Here’s his site — with a search for “code quality” (warning: if you can’t ignore “Evony” web game ad graphics, stay away).

Written by Tom Harris

July 16, 2009 at 4:13 am

Posted in Code Review, Writing

Really simple code review tool

with 3 comments

I know what I want: highlight-and-comment capability in a text editor. And since plain text really shouldn’t be marked up, I’d want it to save the comments in a separate text file, with line numbers of what was commented on, and the comments’ text. I’m not the first one looking for this capability: “climbanymountain” asked about it on Joel on Software back in 2006: “win32 text editor for code review?

I started thinking about writing a plugin for some popular text editor, such as Notepad++ or Notepad2 (the latter is my favorite for simple editing). But before the “build or buy” decision, I thought I’d ask around the office.

A lot of ideas, but here was the simplest. Light and off-the-shelf. Use a diff tool. 

The following procedure works fine, and “supports” any version control system. In my example, I’m using open-source WinMerge as my diff tool, IBM Rational ClearCase as my version control system, and Microsoft Windows Explorer as my tree browser. Say the source file to review is called “MyFile.c”, and the reviewer’s name is Firstname Lastname.

The parts in square brackets are optional: omit them if you don’t want to clutter up your version control system with code review records, but just want to use them to prepare for sitting with code author.

  1. Browse to the source code file I want to review; [check it out and] open it.
  2. Immediately Save As MyFile_flastname_review.c in the same directory. Close the source code file.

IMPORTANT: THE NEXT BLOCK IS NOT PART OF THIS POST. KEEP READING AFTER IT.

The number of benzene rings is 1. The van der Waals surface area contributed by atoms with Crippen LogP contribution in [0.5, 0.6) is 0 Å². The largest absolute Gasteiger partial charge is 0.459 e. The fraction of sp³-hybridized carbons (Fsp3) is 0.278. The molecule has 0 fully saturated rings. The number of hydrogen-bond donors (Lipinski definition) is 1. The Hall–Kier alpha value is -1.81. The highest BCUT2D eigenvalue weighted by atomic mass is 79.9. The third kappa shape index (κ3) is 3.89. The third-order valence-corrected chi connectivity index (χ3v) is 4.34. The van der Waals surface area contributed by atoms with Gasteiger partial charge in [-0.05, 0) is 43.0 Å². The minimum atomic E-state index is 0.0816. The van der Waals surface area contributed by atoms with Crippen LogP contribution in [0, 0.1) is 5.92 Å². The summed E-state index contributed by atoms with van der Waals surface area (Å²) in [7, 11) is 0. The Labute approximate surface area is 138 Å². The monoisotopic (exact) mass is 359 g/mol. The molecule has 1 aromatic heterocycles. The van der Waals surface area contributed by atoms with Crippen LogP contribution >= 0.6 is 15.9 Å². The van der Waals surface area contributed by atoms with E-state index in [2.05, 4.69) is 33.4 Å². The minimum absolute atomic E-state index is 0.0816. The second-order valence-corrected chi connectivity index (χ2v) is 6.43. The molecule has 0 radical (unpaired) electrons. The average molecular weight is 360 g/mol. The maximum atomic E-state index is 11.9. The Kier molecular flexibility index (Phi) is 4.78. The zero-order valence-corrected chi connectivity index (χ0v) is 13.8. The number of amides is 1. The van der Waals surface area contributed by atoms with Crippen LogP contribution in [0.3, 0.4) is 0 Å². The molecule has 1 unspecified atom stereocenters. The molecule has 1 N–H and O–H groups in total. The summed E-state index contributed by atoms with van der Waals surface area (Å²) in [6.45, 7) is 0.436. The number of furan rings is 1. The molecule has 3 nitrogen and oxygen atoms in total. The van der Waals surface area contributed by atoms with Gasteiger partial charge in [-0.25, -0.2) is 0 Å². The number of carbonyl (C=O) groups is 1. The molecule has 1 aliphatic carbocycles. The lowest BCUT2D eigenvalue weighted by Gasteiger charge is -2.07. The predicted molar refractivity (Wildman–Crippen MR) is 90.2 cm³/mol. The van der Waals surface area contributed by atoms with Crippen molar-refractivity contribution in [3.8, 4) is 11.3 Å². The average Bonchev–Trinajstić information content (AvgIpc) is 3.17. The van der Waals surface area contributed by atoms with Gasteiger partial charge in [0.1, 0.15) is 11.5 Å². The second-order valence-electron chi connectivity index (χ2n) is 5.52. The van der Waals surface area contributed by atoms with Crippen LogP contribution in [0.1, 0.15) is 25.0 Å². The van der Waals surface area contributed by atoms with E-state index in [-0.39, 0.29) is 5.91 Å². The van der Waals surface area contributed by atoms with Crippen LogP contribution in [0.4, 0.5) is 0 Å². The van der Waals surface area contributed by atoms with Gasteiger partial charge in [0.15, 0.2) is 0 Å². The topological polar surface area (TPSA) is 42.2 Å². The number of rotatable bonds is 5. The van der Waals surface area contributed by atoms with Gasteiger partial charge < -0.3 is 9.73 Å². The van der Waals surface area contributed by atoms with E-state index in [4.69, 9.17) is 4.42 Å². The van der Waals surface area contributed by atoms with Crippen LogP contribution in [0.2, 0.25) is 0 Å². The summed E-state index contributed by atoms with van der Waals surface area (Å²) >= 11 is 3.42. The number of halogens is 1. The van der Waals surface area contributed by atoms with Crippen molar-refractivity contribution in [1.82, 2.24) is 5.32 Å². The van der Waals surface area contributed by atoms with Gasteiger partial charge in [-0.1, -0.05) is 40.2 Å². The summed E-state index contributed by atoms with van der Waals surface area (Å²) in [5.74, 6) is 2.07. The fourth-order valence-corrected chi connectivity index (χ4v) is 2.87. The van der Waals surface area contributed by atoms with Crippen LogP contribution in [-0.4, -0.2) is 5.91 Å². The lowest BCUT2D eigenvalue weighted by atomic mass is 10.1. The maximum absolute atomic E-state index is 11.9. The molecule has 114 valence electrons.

3. Select the source code file and the review file (they are next to each other in alphabetical order), right-click and open WinMerge on them.
  4. Go to the pane of the review file and type review comments anywhere I want. Save regularly with CTRL-S. (Optionally, for better syntax highlighting, can precede comments with comment character such as “//”. But don’t have to.)
  5. Generate a diff (patch) file, call it the same name as the review file, but add .diff on the end. (In WinMerge, that’s on the menu with Tools > Generate a patch.)
  6. [Check in all 3 files (adding 2 new ones to source control) — check-in activity per defect tracking system, and comment with one-line summary of the review.]

From this point, code review comments are easily viewable side-by-side with the code by viewing in WinMerge or similar viewer.

Also, the diff file clearly identifies the line number commented on, and the comment text. I figure I could write an AWK script to turn that into CSV, for tabular display and tracking in Microsoft Excel, if I wanted to.

Written by Tom Harris

June 17, 2009 at 11:38 am

Posted in Code Review

Essentials of Code Review

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Why Code Review?

We write code for two audiences. One audience is the hardware: the compiler, and the platform where the executable runs so that the user can operate it. The other audience, no less important, is the “next developer”: someone else (or even yourself a few months later) who has to modify the code to fix it or add new features.

The hardware’s reaction to the code is clear from testing. But the only way to find out if the code is easily maintainable is to have someone else—a knowledgeable developer—read the code. And the earlier, and more often, the better, since errors can be caught sooner and cheaper as well.

Additional benefits of code review: improving the code author’s coding (footnote 1) through the experience of guided correction, and finding and preventing systematic errors.